When I started to hear about COVID-19 related budget cuts to every academic unit on my campus, I started to think about the class I’d envisioned, realizing very quickly that I’d imagined it around the three basic things above, all of which were (and remain) threatened in the period between the onset of our campus closure and our predicted re-opening in the Fall. My class is called “Shakespeare Off-Stage,” conceived as a complement to the conference and attendant performances, and a way to help student to learn about book history and Shakespeare’s career as a poet.

We may not be able to hold our conference — we’re still working on/through that decision, in part because we need to have a better sense of what’s possible with the performances on the material stage that were going to be central to it. For some of the same reasons, my class also may not be able to get into the Special Collections Library; in fact, it is less likely that that can happen. For that, I am definitely sorry. But we can manage. As I said, our special collections doesn’t have items that were necessarily valuable or rare for my field, even if there are some pretty 20th century editions of Shakespeare that I intended my students to consider. We will manage, in large part because of sites like Shakespeare Documented and because all of the digitized holdings in libraries like the Folger and at major research universities; we can do a lot without being in our own campus buildings.

But EEBO? My class cannot work without it.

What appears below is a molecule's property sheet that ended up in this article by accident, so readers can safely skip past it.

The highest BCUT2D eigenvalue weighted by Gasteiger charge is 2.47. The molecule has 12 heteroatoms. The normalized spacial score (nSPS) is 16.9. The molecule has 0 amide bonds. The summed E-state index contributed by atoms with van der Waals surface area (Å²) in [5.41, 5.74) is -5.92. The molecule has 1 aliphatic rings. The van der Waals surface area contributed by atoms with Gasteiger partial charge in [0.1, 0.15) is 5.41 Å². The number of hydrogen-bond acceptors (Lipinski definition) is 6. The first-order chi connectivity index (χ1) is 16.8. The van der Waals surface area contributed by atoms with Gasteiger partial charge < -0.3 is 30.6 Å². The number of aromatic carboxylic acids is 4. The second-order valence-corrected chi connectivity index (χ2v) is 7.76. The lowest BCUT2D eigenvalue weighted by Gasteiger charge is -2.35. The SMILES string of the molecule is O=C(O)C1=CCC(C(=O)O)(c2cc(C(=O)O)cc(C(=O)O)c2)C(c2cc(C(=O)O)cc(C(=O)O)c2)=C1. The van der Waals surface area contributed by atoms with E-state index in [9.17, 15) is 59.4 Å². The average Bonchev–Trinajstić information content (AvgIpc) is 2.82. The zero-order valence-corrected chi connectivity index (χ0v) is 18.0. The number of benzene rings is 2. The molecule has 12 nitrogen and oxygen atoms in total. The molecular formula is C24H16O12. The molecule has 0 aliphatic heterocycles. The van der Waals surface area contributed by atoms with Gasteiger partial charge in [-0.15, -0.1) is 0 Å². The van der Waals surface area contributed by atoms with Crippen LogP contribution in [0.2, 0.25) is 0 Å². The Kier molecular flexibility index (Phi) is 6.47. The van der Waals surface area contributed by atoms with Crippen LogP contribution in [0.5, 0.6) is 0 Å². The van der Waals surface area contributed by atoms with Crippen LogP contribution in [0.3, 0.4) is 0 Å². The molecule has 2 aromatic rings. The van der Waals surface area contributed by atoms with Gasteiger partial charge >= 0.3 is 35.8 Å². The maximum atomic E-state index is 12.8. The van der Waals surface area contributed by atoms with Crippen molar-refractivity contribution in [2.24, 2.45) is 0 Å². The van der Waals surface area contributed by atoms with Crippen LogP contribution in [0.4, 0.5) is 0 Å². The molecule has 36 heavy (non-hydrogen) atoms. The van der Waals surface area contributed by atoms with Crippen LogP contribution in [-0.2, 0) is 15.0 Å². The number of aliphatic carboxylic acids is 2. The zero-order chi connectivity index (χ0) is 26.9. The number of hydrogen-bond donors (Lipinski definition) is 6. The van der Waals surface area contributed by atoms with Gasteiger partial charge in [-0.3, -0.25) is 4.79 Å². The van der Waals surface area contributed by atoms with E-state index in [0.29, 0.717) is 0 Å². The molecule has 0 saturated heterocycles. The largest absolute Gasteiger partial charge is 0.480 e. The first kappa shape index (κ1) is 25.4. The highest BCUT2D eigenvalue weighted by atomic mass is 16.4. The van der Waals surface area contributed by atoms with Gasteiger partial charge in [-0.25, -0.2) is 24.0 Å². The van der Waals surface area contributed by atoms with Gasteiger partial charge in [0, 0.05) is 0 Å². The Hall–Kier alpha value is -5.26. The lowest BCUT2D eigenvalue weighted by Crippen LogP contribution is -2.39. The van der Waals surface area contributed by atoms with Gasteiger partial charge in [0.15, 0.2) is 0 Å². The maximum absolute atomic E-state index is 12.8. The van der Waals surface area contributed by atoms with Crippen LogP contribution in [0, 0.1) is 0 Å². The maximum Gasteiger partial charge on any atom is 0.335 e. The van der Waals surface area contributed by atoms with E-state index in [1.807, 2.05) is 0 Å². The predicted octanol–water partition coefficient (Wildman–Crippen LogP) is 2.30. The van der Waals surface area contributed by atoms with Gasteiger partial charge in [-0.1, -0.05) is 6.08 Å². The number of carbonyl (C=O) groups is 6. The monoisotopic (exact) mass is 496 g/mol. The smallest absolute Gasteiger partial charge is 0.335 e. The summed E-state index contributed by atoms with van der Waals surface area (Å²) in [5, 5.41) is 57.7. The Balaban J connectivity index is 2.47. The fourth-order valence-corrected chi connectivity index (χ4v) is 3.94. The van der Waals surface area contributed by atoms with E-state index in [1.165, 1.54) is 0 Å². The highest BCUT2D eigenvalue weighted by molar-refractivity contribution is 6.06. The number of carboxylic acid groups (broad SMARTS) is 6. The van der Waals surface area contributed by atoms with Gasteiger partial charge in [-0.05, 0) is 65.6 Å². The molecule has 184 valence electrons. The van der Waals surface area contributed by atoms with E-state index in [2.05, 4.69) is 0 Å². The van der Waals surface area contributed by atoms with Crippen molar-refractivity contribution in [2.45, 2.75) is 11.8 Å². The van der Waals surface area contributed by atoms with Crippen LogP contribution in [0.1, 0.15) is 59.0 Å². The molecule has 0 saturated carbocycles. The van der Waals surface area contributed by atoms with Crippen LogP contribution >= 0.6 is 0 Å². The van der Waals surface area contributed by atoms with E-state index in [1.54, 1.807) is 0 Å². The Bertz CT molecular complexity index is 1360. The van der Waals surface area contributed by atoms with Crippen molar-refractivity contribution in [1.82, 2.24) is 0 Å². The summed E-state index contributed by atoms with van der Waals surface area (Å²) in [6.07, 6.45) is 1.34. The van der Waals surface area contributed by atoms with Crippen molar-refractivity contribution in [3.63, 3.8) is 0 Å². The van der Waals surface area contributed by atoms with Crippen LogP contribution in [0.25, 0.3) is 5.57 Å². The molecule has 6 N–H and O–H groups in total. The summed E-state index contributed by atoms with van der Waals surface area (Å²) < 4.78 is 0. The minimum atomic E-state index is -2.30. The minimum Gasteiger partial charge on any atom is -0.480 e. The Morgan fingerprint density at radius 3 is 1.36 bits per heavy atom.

When noises were first made about cuts a few weeks ago, I wrote to a couple people in leadership and relevant subject area positions and let them know that EEBO was absolutely essential to my teaching this coming Fall. I noted that I hadn’t used it as much as I might as a faculty member for research lately, but that for teaching there really was a basic need that could not be met without it. Amazingly, I was assured that our EEBO subscription was safe this year.

This year.

I’ve thanked these librarians, of course, but I know I need to do more to make sure their interventions on my behalf are supported by my own actions. So, this summer, I’d like to make sure I do even more EEBOing through my library than I’ve done in the last few years. So:

This summer I am furloughed one day a week, so on that day (Mondays), I’ll be accessing EEBO and looking at at least one book, either for my own research, my teaching, or just for fun. I will post something about it here and share it, though of course I can’t claim that anything I post will be of interest to anybody else! Still, I hope it will keep me thinking and feeling like a part of my field and better prepared for my class, whether it’s offered online only or in person.

Ideally, I’d have time to look at something on EEBO every day. But I know how my job works, and with the furlough, my days “at” the office (virtually, for now) are going to be busier than ever. I know many academics think of summer as their research time, and though I do too, I’m going to think about it a little more altruistically than I usually do. This summer it’s not just about me making time for my work, but making time to use what I have been lucky to have and making clear to others that I not only appreciate having it, but also NEED it to do my job. That’s always been true, but I want my librarians to have the receipts that show it.

Early Modernist, Associate Prof, college hoops fan, crazy cat lady. Tweeting out of conviction or exhaustion or both. Views my own. My head hurts.